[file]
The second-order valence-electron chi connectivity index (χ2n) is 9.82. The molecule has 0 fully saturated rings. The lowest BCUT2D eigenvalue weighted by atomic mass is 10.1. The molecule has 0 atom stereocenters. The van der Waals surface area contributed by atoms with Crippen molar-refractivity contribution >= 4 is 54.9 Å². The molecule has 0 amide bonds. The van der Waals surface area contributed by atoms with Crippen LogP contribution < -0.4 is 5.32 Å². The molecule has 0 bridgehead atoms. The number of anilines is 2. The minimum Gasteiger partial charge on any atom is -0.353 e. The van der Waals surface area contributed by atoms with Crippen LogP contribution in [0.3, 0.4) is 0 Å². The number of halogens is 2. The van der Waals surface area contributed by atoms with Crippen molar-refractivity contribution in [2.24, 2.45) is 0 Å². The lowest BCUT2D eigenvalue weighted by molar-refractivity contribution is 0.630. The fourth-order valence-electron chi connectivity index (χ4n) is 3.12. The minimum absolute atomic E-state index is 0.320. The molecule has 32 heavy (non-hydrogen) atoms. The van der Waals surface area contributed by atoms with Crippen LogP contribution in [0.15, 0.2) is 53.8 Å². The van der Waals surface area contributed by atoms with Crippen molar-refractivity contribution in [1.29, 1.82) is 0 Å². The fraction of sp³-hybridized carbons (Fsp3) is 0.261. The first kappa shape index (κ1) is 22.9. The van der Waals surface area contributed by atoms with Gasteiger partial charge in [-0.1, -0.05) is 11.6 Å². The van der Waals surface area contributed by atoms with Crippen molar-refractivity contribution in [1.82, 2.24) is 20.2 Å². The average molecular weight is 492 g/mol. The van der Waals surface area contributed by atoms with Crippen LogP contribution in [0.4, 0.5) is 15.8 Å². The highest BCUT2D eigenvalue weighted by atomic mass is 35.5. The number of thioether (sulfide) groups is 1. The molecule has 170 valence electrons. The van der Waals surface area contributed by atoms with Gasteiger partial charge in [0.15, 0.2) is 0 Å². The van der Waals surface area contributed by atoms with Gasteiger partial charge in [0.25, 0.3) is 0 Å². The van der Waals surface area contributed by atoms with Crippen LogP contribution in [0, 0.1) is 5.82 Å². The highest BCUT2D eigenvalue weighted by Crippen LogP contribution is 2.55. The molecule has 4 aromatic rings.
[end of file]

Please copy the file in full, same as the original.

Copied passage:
The second-order valence-electron chi connectivity index (χ2n) is 9.82. The molecule has 0 fully saturated rings. The lowest BCUT2D eigenvalue weighted by atomic mass is 10.1. The molecule has 0 atom stereocenters. The van der Waals surface area contributed by atoms with Crippen molar-refractivity contribution >= 4 is 54.9 Å². The molecule has 0 amide bonds. The van der Waals surface area contributed by atoms with Crippen LogP contribution < -0.4 is 5.32 Å². The molecule has 0 bridgehead atoms. The number of anilines is 2. The minimum Gasteiger partial charge on any atom is -0.353 e. The van der Waals surface area contributed by atoms with Crippen LogP contribution in [0.3, 0.4) is 0 Å². The number of halogens is 2. The van der Waals surface area contributed by atoms with Crippen molar-refractivity contribution in [2.24, 2.45) is 0 Å². The lowest BCUT2D eigenvalue weighted by molar-refractivity contribution is 0.630. The fourth-order valence-electron chi connectivity index (χ4n) is 3.12. The minimum absolute atomic E-state index is 0.320. The molecule has 32 heavy (non-hydrogen) atoms. The van der Waals surface area contributed by atoms with Crippen LogP contribution in [0.15, 0.2) is 53.8 Å². The van der Waals surface area contributed by atoms with Crippen molar-refractivity contribution in [1.29, 1.82) is 0 Å². The fraction of sp³-hybridized carbons (Fsp3) is 0.261. The first kappa shape index (κ1) is 22.9. The van der Waals surface area contributed by atoms with Gasteiger partial charge in [-0.1, -0.05) is 11.6 Å². The van der Waals surface area contributed by atoms with Crippen molar-refractivity contribution in [1.82, 2.24) is 20.2 Å². The average molecular weight is 492 g/mol. The van der Waals surface area contributed by atoms with Crippen LogP contribution in [0.4, 0.5) is 15.8 Å². The highest BCUT2D eigenvalue weighted by atomic mass is 35.5. The number of thioether (sulfide) groups is 1. The molecule has 170 valence electrons. The van der Waals surface area contributed by atoms with Gasteiger partial charge in [0.15, 0.2) is 0 Å². The van der Waals surface area contributed by atoms with Gasteiger partial charge in [0.25, 0.3) is 0 Å². The van der Waals surface area contributed by atoms with Crippen LogP contribution in [0, 0.1) is 5.82 Å². The highest BCUT2D eigenvalue weighted by Crippen LogP contribution is 2.55. The molecule has 4 aromatic rings.